Effects of Tai Chi training on exercise capacity and quality of life in patients with chronic heart failure: A meta-analysis

State Key Laboratory of Respiratory Disease, First Affiliated Hospital, Guangzhou Medical College, 151 Yanjiang Road, Guangzhou 510120, PR China.
European Journal of Heart Failure (Impact Factor: 6.53). 10/2012; 15(3). DOI: 10.1093/eurjhf/hfs170
Source: PubMed


Whether Tai Chi (TC) is effective in the cardiac rehabilitation of patients with chronic heart failure (CHF) remains controversial. We performed a meta-analysis to examine the effects of TC on exercise capacity and quality of life (QoL) in CHF patients.

Methods and results:
PubMed and EMBASE databases were searched (up to May 2012) for relevant studies. Studies including participants with reduced left ventricular systolic function (ejection fraction ≤ 45%) were selected. Interventions considered were TC with or without comparisons (education or usual care). Weighted mean differences (WMDs) and 95% confidence intervals (CIs) were calculated, and heterogeneity was assessed using the I(2) test. Four randomized controlled trials (RCTs) (n = 242) met the inclusion criteria. TC significantly improved QoL (WMD -14.54 points; 95% CI -23.45 to -5.63). TC was not associated with a significant reduction in N-terminal pro brain natriuretic peptide (WMD -61.16 pg/mL; 95% CI -179.27 to 56.95), systolic blood pressure (WMD -1.06 mmHg; 95% CI -13.76 to 11.63), diastolic blood pressure (WMD -0.08 mmHg; 95% CI -3.88 to 3.73), improved 6 min walking distance (WMD 46.73 m; 95% CI -1.62 to 95.09), or peak oxygen uptake (WMD 0.19 mL/kg/min; 95% CI -0.74 to 1.13).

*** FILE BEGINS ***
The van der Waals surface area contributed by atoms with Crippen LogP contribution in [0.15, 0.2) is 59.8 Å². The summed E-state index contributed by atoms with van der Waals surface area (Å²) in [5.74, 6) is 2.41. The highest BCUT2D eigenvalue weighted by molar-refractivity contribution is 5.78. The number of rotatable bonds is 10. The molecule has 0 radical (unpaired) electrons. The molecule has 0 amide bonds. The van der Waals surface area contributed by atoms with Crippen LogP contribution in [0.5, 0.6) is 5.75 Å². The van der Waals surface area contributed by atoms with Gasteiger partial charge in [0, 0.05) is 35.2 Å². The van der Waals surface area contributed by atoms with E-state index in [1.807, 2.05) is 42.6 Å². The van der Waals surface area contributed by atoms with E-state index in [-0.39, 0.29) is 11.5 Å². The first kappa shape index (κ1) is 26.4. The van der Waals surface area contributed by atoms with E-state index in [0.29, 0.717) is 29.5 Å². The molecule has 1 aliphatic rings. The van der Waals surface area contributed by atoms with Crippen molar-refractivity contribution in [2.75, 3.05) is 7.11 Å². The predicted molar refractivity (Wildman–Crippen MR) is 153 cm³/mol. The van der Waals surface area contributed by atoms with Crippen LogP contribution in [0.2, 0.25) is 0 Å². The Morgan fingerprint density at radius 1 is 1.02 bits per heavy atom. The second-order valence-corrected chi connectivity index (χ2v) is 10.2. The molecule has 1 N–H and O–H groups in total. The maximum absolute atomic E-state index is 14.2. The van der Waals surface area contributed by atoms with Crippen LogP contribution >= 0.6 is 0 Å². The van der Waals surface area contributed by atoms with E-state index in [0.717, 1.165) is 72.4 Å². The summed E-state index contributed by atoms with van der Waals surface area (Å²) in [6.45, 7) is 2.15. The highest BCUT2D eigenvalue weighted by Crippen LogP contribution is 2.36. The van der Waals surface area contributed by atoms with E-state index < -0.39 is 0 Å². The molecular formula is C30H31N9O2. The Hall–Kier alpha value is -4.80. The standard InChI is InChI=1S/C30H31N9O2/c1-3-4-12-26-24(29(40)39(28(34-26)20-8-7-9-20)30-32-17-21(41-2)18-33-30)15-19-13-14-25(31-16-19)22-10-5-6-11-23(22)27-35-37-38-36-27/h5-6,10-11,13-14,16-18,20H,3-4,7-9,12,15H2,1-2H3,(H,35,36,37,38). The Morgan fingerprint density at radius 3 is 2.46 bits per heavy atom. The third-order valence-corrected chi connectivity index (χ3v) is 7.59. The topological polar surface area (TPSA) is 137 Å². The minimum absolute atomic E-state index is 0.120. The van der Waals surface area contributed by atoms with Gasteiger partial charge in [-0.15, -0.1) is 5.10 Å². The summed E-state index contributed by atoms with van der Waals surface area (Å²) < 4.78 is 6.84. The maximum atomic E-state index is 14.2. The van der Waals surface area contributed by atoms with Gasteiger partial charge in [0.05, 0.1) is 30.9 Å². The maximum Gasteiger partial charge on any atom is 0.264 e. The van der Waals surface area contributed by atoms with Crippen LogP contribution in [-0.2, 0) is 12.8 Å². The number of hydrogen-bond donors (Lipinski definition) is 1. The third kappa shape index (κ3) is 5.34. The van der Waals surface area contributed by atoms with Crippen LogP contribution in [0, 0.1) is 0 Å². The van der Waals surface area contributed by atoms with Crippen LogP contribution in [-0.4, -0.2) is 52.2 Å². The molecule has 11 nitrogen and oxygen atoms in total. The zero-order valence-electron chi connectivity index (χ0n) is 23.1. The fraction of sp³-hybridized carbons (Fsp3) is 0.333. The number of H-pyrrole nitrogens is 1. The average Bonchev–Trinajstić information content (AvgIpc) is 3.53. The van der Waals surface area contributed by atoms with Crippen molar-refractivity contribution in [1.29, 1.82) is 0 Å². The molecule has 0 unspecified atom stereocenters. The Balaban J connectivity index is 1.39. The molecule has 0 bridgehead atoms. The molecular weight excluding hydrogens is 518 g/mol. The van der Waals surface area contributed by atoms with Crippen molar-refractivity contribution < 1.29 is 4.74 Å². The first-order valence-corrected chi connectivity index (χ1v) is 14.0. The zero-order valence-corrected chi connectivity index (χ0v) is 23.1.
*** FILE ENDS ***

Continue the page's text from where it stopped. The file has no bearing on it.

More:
TC may improve QoL in patients with CHF and could be considered for inclusion in cardiac rehabilitation programmes. However, there is currently a lack of evidence to support TC altering other important clinical outcomes. Further larger RCTs are urgently needed to investigate the effects of TC.

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    • "In a recent meta-analysis study, Pan and colleagues [58] pooled data from four randomized controlled trials (n = 242). The results found that Tai Chi significantly improved quality of life but is not associated with significant reduction in BNP, systolic/diastolic blood pressure, improved 6-minute walking distance, or peak oxygen uptake. "
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